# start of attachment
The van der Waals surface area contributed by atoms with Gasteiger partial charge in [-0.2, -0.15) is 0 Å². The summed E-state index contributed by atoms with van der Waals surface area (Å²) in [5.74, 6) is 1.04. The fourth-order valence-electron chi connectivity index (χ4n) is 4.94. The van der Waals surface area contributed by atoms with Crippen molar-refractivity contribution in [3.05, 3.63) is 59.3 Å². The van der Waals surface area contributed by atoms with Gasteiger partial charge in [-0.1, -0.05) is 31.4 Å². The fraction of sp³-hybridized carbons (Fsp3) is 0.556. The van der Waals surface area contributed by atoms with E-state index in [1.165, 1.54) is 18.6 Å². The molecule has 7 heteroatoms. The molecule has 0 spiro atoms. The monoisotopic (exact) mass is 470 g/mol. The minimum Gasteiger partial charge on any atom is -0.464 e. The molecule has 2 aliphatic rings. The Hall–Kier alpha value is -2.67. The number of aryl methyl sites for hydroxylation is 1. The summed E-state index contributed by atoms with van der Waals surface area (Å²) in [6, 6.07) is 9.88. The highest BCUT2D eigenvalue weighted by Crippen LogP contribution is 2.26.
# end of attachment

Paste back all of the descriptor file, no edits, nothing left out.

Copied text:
The van der Waals surface area contributed by atoms with Gasteiger partial charge in [-0.2, -0.15) is 0 Å². The summed E-state index contributed by atoms with van der Waals surface area (Å²) in [5.74, 6) is 1.04. The fourth-order valence-electron chi connectivity index (χ4n) is 4.94. The van der Waals surface area contributed by atoms with Crippen molar-refractivity contribution in [3.05, 3.63) is 59.3 Å². The van der Waals surface area contributed by atoms with Gasteiger partial charge in [-0.1, -0.05) is 31.4 Å². The fraction of sp³-hybridized carbons (Fsp3) is 0.556. The van der Waals surface area contributed by atoms with E-state index in [1.165, 1.54) is 18.6 Å². The molecule has 7 heteroatoms. The molecule has 0 spiro atoms. The monoisotopic (exact) mass is 470 g/mol. The minimum Gasteiger partial charge on any atom is -0.464 e. The molecule has 2 aliphatic rings. The Hall–Kier alpha value is -2.67. The number of aryl methyl sites for hydroxylation is 1. The summed E-state index contributed by atoms with van der Waals surface area (Å²) in [6, 6.07) is 9.88. The highest BCUT2D eigenvalue weighted by Crippen LogP contribution is 2.26.